It was the typical heartwarming tale we all love reading about on the internet: A little Afghan boy, in love with his makeshift Lionel Messi jersey, became a worldwide sensation when the soccer star saw his dedication and sent the 5-year-old two autographed shirts and a signed ball.
For Murtaza Ahmadi, the story should've ended there, with his 15 minutes of internet fame and the knowledge the Messi deserves Murtaza as a fan.
But it didn't.
Now, in a recent development of events, Murtaza, his parents and his four siblings have been forced to flee their country and move to Pakistan after receiving multiple threats via phone calls. Ahmadi’s father told CNN they submitted an application to the United Nations, seeking asylum in Pakistan.
“I received 20-30 unknown threatening calls in Afghanistan asking why I'm teaching my kid about football and not teaching him about the Quran,” the boy's father, Muhammad Arif Ahmadi, said.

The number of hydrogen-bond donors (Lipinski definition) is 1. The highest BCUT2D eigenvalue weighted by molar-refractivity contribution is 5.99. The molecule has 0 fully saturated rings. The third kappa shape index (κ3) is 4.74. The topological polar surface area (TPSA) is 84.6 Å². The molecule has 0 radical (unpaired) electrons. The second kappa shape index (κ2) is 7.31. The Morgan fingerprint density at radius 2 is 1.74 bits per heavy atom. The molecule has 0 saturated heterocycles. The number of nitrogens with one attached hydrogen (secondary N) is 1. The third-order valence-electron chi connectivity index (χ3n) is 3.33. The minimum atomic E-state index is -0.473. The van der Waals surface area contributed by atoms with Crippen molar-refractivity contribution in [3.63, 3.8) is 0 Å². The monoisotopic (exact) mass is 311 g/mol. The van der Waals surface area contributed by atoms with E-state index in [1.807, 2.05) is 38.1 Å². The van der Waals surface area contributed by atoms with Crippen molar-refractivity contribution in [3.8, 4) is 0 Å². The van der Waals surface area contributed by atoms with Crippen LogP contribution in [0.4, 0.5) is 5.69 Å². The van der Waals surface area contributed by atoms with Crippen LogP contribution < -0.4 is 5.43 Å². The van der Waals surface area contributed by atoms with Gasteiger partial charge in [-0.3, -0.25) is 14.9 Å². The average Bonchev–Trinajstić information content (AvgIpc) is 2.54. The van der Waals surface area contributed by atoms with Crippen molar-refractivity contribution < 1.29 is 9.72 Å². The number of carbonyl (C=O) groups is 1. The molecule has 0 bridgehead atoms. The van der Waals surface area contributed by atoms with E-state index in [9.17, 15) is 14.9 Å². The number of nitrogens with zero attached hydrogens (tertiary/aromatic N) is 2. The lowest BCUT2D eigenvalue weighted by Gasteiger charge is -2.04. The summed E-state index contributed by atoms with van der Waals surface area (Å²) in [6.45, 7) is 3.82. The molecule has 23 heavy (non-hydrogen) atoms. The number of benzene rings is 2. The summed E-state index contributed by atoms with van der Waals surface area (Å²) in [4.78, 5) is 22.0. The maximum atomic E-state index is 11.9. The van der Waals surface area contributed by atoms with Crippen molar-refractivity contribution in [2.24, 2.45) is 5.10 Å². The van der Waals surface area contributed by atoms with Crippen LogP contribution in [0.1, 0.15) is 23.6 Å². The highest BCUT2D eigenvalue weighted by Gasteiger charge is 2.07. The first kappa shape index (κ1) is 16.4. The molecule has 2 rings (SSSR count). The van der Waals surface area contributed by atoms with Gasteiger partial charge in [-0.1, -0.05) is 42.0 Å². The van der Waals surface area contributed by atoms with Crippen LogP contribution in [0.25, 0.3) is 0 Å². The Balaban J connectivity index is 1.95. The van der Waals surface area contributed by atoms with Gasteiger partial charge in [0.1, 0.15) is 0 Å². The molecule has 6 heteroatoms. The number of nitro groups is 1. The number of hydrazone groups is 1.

“I thought, 'I'm not safe here.' That's when I decided to come to Pakistan,” Ahmadi added. “Afghanistan cannot protect itself, so how can it protect me and my kids?”
The family is now renting a house in Quetta for $50 a month, and they apparently have some family in Pakistan.
It is outrageous that a child’s love for sports has landed him and his family in such deep trouble. Murtaza should be kicking around a soccer ball, not fleeing from religious intolerance and hatred.
This incident adds to others in suggesting that extremism in Afghanistan seems to be on the rise. Religious fanatics refuse to see past their ideology, and even something as harmless as sports is not encouraged in the younger generation.